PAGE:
As the amount they owe you is over £5000. It will not beSmall Claims Court and so there is a cost, risk if you lose because the judgepreferred their version of events to yours. You can always ask for the formeremployee to come as a witness, although if he left on good terms. He may bereluctant to do so. If you left on bad terms, he may well give you a superbwitness evidence.
If you can manage to negotiate the amount that they oweyou to under £5000, you can then generally take what is on offer and then suefor the balance on the basis that you accepted the original sum underprotest/duress. There is a way that they can thwart you suing for the balance, butthe chances of them knowing the legal loophole (unless they asked me or havelegal knowledge) is unlikely.
Can I help further?
Please bear with me today and over any weekends becauseI will be online and off-line.Please don't forget to positively rate my answer service (even if it was notwhat you wanted to hear) and I will follow up any further points you raise forfree.If you don't rate it positively, then the site keep your deposit and I get 0for my time. It is imperative that you give my answer a positive rating. Itdoesn't give me "a pat on the head", "good boy" (like ebay), it is mylivelihood!If in ratings you feel that you expected more or it only helped a little,please ask me for further info before rating me negatively otherwise I don'tget paid at all for my time and answer. The thread remains open for us to continue this exchange
Thank you for the detailed response.
In October 2012, I asked the ex-employee for his take on the situation and this was his response:
"I do remember receiving invoices for the work you did for us
I would reccomend sending through the invoices again so that Gareth has a copy and then directing him through to our correspondence on my old machine for the outstanding invoices to be paid.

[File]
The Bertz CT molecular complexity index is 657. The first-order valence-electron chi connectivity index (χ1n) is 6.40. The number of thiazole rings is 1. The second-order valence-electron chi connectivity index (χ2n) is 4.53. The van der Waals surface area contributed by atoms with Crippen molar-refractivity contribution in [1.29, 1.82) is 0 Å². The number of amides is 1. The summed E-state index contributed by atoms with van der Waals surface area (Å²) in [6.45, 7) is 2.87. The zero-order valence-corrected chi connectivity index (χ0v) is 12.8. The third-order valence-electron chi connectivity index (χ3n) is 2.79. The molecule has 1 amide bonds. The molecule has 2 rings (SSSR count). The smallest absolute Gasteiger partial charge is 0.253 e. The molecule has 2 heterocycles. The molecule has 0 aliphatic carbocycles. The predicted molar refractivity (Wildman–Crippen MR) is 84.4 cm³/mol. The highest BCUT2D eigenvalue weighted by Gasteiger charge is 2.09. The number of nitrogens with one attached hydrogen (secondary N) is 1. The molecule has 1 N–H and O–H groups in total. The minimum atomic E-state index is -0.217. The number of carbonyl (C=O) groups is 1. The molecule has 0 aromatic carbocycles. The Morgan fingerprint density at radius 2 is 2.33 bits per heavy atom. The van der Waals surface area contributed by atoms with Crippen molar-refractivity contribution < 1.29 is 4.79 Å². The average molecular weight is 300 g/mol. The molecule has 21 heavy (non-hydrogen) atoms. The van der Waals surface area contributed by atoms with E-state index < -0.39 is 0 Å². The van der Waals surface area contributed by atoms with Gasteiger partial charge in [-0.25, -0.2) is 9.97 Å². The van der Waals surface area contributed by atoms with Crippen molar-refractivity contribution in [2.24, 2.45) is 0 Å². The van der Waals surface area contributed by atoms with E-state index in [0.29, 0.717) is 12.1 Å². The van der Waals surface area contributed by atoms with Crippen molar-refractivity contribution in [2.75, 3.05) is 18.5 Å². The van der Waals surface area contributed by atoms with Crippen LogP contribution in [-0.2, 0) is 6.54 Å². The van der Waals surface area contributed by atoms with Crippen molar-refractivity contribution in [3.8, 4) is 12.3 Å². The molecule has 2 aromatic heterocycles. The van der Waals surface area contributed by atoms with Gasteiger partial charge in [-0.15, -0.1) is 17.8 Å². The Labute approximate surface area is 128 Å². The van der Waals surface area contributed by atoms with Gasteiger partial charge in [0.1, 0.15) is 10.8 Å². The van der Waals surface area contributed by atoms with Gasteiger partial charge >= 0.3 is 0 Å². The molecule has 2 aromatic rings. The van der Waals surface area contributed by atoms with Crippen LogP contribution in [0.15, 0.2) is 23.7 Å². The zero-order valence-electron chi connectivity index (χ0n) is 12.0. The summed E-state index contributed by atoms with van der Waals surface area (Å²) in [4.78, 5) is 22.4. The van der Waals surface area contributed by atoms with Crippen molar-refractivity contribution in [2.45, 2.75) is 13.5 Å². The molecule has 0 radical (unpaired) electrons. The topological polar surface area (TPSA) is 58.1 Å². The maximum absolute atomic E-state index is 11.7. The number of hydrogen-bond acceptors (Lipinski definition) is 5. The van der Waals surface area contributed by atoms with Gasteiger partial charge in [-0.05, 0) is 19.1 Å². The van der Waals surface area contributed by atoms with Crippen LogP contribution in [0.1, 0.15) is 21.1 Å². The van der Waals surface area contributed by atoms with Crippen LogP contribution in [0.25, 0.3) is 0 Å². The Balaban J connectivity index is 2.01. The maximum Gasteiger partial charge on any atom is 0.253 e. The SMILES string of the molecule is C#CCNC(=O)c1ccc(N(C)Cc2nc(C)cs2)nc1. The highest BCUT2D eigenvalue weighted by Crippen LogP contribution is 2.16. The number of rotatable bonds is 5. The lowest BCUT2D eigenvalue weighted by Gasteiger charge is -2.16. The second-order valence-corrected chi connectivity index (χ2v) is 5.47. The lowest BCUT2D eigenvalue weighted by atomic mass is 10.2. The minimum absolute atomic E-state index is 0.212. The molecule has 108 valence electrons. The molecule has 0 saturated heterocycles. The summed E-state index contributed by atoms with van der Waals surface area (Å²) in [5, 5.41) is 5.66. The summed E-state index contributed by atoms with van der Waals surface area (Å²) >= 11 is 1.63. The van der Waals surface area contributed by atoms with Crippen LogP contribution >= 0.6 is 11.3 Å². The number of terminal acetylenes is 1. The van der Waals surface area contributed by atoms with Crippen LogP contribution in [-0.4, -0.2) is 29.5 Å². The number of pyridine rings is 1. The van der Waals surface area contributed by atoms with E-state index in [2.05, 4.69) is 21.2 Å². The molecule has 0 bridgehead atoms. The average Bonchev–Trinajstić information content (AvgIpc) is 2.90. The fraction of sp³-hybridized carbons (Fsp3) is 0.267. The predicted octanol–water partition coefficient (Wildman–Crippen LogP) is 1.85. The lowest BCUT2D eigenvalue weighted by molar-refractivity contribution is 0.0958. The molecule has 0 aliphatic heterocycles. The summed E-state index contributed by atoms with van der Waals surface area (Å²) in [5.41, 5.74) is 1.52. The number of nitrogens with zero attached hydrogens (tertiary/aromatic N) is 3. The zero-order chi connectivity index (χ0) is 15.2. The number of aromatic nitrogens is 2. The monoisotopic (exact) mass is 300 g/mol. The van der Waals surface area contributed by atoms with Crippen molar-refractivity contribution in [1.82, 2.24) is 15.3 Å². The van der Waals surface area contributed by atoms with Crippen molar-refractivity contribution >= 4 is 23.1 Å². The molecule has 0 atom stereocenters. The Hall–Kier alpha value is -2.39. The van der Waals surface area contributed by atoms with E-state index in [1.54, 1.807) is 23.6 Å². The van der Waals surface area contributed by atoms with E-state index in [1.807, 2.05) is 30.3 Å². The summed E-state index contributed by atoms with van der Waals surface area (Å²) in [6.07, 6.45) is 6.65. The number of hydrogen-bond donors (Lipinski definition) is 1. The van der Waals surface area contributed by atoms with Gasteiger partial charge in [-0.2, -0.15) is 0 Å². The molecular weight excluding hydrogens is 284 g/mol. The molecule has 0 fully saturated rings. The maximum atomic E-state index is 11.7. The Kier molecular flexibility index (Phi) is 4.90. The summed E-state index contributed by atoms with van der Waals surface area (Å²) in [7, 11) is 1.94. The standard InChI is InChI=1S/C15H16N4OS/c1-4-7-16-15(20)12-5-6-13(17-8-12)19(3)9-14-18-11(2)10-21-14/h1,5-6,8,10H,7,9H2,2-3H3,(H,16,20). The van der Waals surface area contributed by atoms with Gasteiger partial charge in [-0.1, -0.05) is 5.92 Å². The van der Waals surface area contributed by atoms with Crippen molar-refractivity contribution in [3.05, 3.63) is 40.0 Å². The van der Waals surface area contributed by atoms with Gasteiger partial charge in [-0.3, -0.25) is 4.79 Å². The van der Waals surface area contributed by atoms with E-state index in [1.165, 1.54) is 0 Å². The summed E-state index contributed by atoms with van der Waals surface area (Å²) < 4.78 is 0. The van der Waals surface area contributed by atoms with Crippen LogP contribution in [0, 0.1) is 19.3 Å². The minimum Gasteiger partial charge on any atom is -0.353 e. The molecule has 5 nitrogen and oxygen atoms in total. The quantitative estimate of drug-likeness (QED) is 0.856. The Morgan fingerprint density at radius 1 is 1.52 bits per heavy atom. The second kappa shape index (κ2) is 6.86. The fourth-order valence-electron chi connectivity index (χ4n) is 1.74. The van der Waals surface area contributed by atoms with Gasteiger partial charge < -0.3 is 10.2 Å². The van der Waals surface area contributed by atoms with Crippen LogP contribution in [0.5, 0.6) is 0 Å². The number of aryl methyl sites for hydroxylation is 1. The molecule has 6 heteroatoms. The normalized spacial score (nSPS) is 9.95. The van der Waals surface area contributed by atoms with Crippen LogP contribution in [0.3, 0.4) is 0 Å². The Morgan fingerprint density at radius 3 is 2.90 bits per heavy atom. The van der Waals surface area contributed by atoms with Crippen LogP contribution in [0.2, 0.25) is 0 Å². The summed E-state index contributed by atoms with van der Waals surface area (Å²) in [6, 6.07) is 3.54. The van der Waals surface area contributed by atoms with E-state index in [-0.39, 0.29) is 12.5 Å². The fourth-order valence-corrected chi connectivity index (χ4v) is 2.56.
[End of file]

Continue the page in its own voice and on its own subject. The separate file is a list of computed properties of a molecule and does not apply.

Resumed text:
I hope this enables you to get this resolved, all of these items were within our agreed budgets.
I do not currently have any other ties with Standout, however I would reccomend that course of action."
If the ex-employee is not willing to speak out against his employer any further how much weight would this hold?
I think that evidence is about as good as you will get ifhe is not prepared to go to court.
I assume that when he's sent that email or letter, he wasnot already serving his notice to leave.
There is no harm in letting the company have a copy ofthat correspondence and telling them that you will produce this in court ifthey defend any action you bring.
You will have to produce it at some time in any event
The employee sent me the message via Facebook after he had already left the company and had served his notice.
The message has also already been shared with the agency in question but they did not specifically respond to it.
I attempted to reach out to the ex-employee again today but no response as yet.
Thank you. It is still extremely useful.